The father of a sixth-grader was held responsible for his daughter’s drawing – in Russia, the police are increasingly investigating children’s anti-war statements

The father of a sixth grader was held responsible for his

The court in Tula, near Moscow, sentenced a family man who insulted the Russian army on social media. A drawing made by the man’s child is intertwined with the case in a special way.

An anti-war picture drawn by a sixth grade girl became expensive for a Russian family.

On Tuesday, the Tula District Court found the single father Alexey Moskalev Russian opposition media say Mediazona (you switch to another service).

The man was sentenced in absentia to two years in prison, reports for example BBC (switch to another service).

In addition, the court will decide next week whether Moskalev’s daughter will be taken Masha with.

In April 2022, Maša Moskaleva drew a picture in art class, in which she wrote “No war” and “Glory to Ukraine”.

The picture shows a woman protecting a child from missiles. A woman is holding a flag of Ukraine.

The art teacher reported the drawing to the principal

Aleksei Moskalev was called to school the next morning.

The principal reprimanded the single father for teaching his daughter bad habits and called the police at the school.

Maša and her father were taken to the police station. It turned out that the police was investigating Aleksei Moskalev’s social media comment in which he equated the Russian army with his abuser.

Moskalev was ordered to pay fines of 32,000 rubles, or almost 400 euros, from the legal document (you switch to another service)will survive.

Moskalev thought the matter would have been dealt with, but in December 2022, the police searched the family’s home. During the house search, the family’s savings were taken and property was destroyed.

The Russian security service FSB interrogated the father and the minor Masha on December 30.

Moskalev told the human rights watchdog for the organization (you switch to another service)that he was beaten by FSB officers during interrogation.

At the beginning of March, the court placed Moskalev under house arrest. The reason was his new, anti-war comments on social media and a previous fine for denigrating the army.

Sixth grader Maša was temporarily taken into custody.

Responsibility for minors’ anti-war stances rests with parents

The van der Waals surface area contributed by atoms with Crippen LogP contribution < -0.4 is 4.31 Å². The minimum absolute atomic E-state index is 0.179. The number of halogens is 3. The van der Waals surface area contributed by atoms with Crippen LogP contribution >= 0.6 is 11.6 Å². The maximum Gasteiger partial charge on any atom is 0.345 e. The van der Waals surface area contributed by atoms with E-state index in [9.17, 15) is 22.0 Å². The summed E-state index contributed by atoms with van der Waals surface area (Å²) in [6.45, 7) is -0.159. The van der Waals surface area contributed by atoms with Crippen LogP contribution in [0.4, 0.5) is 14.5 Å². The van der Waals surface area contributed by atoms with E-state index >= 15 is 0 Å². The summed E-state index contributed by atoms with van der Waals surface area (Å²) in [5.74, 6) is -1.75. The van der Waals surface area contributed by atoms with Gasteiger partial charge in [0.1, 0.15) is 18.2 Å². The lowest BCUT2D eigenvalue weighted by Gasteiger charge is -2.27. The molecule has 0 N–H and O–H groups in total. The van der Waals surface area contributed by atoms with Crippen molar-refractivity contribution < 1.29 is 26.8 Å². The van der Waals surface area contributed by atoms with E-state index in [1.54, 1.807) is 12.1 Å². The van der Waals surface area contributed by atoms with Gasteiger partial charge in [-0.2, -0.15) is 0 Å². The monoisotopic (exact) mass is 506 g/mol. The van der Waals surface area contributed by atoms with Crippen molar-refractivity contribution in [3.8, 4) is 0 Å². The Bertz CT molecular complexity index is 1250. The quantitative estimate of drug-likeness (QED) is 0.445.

The tangle that started with a sixth-grade girl’s anti-war drawing is not the first to end up in a police investigation.

OVD info (you switch to another service) according to 2022, the police investigated eight cases in which minors were suspected of belittling the Russian military.

In March 2022, a 12-year-old boy shouted during the break (you switch to another service) “Glory to Ukraine”. The police came to the family’s door and the mother was called in for questioning.

In October, the mother of the family convicted (you move to another service)for neglect of parental responsibilities because her fifth-grade daughter had skipped mandatory patriotic lessons. The school’s principal made a child protection report about the family.

In addition, the girl had set the Saint Javelin meme as her social media profile picture, which has become a symbol of the Ukrainian resistance. Because of the picture, the police questioned the mother of the family.

In Yekaterinburg, on the other hand, you had to write a letter of thanks to a Russian soldier on the front. The teacher assured that the letters would go directly to the soldiers and that the school staff would not read them before sending them.

Elementary school age the boy wrote in his letter (you move to another service) honestly that he is against the war.

Later, the teacher called the boy in for an interview and asked him to explain why he had written his anti-war opinion in the letter, when no one had asked.

The matter spread in the Whatsapp group of school children’s parents. Some of the parents aggressively attacked the boy’s mother.

Read in this story why such a small number of Russians oppose the war.

In this article, you can test yourself whether you would survive in Russia without a conviction.

See also: